An exploration of shape memory polymers and (nano) composites for packaging applications.

BARWOOD, Michael. (2012). An exploration of shape memory polymers and (nano) composites for packaging applications. Doctoral, Sheffield Hallam University (United Kingdom)..

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Shape memory polymers, SMP, are gaining considerable interest in research and industry due to their novel properties and vast potential. SMP belong to an emerging class of materials known as 'smart polymers', and have the intriguing ability to be moulded into a temporary shape, store that temporary shape and, when activated by an external stimulus, recover its original shape. SMP have currently been used for a wide range of applications including SMP stents, catheters, smart clothing, composite tooling and biodegradable sutures. This project aims to develop an understanding of how SMP can be of use in the packaging industry, exploring several types of thermoset and thermoplastic based SMP for packaging applications. The fundamental aspects of SMP, the methods to tailor the mechanical and thermal properties and the quantification of the shape memory effect are also considered. Initially photopolymerised thermoset shape-memory networks, class I SMP, with tailorable thermomechanics were investigated. Tertiary butylacrylate (tBA) and polyethylene glycol dimethacrylate (PEGDMA) were copolymerized to create networks with adjustable glass transition temperatures (Tg) and rubbery modulus values ranging from -18 to 39 °C and 0.7 to 25.0 MPa, respectively. The networks were characterised for homogeneity, thermal, mechanical and shape memory properties. The adjustable Tg had a great impact on the shape memory effect however the varying rubbery modulus had no significant effect. Previously incorporation of clay into polymers has shown to dramatically increase the mechanical, barrier and fire resistant properties of a wide range of polymers. At addition levels of 1 to 5 wt% no significant changes occurred to the mechanical abilities of the tBA-co-PEGDMA networks, although there was a minor improvement of the rubbery modulus at 1 wt% clay loading. There was a significant increase in initial shape memory recovery, at 1 wt% clay loading, but no improvement in total shape memory recovery. Alternatives to tBA-co-PEGDMA were also studied; these include i-bornylacrylate, IBoA, i-bornylmethacrylate, IBoMA, and tertiary butylmethacrylate, tBMA, in co-PEGDMA networks, which were also explored for their SMP packaging potential. The IBoA, IBoMA and tBMA-co-PEGDMA networks also had adjustable Tg and rubbery modulus values ranging from -20 to 53 °C and 2.0 to 22.0 MPa, -11 to 93 °C and 4.0 to 30.0 MPa and -11 to 74 °C and 1.0 to 30.0 MPa, respectively.Thermoplastic polyurethane, PU, PU-co-PVC blends, class IV SMP, and their nanocomposites were also evaluated as SMP packaging materials. As clay content was increased, 1 to 5 wt%, in the SMP PU, there was a significant shift of the soft segment (SS) Tg from -29 to -10 °C, respectively, but only a minor improvement in the rubbery modulus. There was no significant effect on the shape memory ability. As PVC was blended with PU the SS Tg shifted from -29 to 1 °C, and the PU initial modulus dropped dramatically from 2414 to 493 MPa. On any addition of PVC the shape memory recovery time was extended. As clay was increased, 1 to 5 wt%, in the PU-co-PVC blend the overall modulus was reduced with no other significant effects apart from a minor increase in intensity and shift to lower temperatures of the PU/PVC/Lap 1 tan 6 peak. As clay increased the time for the initial shape recovery of the polymer blends decreased, from 12.5 to 8.0 seconds, however there was no effect on the overall return time, ca. 15 seconds.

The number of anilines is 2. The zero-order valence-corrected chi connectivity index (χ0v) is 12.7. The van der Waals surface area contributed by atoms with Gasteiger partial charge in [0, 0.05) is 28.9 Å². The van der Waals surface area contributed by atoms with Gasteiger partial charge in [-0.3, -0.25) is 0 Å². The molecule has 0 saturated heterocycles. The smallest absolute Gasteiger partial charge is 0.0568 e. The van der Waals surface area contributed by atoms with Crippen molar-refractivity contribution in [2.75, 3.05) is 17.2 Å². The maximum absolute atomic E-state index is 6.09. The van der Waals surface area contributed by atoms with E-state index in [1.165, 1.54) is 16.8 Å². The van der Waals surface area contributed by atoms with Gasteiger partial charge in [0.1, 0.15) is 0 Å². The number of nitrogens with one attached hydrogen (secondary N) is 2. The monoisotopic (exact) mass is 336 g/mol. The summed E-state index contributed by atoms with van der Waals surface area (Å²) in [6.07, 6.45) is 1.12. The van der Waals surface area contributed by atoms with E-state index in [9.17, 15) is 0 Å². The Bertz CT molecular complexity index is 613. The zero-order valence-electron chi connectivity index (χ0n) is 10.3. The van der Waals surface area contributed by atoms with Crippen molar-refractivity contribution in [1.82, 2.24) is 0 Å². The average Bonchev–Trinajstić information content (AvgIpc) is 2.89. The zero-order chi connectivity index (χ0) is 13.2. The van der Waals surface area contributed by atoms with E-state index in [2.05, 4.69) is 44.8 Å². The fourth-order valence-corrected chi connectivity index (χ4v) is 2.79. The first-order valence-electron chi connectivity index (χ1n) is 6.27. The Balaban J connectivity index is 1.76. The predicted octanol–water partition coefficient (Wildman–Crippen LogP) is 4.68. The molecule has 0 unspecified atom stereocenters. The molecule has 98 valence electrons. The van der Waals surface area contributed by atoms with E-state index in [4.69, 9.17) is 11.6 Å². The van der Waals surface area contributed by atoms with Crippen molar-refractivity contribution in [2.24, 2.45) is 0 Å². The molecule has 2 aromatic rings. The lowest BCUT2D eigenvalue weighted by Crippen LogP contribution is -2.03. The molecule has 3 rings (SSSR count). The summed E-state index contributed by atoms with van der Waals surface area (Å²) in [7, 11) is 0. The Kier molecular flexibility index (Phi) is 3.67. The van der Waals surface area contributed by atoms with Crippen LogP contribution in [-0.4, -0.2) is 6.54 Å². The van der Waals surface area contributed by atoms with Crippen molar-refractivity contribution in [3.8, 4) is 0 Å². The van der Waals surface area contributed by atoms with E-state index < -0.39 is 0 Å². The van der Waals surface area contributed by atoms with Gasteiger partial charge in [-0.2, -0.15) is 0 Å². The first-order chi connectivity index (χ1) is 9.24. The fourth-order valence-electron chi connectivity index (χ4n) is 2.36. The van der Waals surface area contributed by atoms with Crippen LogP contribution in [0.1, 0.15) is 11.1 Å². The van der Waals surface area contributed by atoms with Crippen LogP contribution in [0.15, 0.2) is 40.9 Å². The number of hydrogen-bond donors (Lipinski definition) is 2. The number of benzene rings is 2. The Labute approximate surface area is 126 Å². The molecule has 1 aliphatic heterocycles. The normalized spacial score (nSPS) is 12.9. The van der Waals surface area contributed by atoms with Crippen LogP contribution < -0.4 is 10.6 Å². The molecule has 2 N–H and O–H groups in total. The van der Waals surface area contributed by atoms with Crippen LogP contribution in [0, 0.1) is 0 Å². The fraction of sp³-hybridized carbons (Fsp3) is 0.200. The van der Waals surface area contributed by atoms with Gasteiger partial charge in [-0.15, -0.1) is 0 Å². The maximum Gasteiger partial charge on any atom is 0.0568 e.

Item Type: Thesis (Doctoral)
Thesis advisor - Breen, Christopher [0000-0002-5637-9182]
Thesis advisor - Clegg, Francis [0000-0002-9566-5739]
Additional Information: Thesis (Ph.D.)--Sheffield Hallam University (United Kingdom), 2012.
Research Institute, Centre or Group - Does NOT include content added after October 2018: Sheffield Hallam Doctoral Theses
Depositing User: EPrints Services
Date Deposited: 10 Apr 2018 17:18
Last Modified: 03 May 2023 02:07

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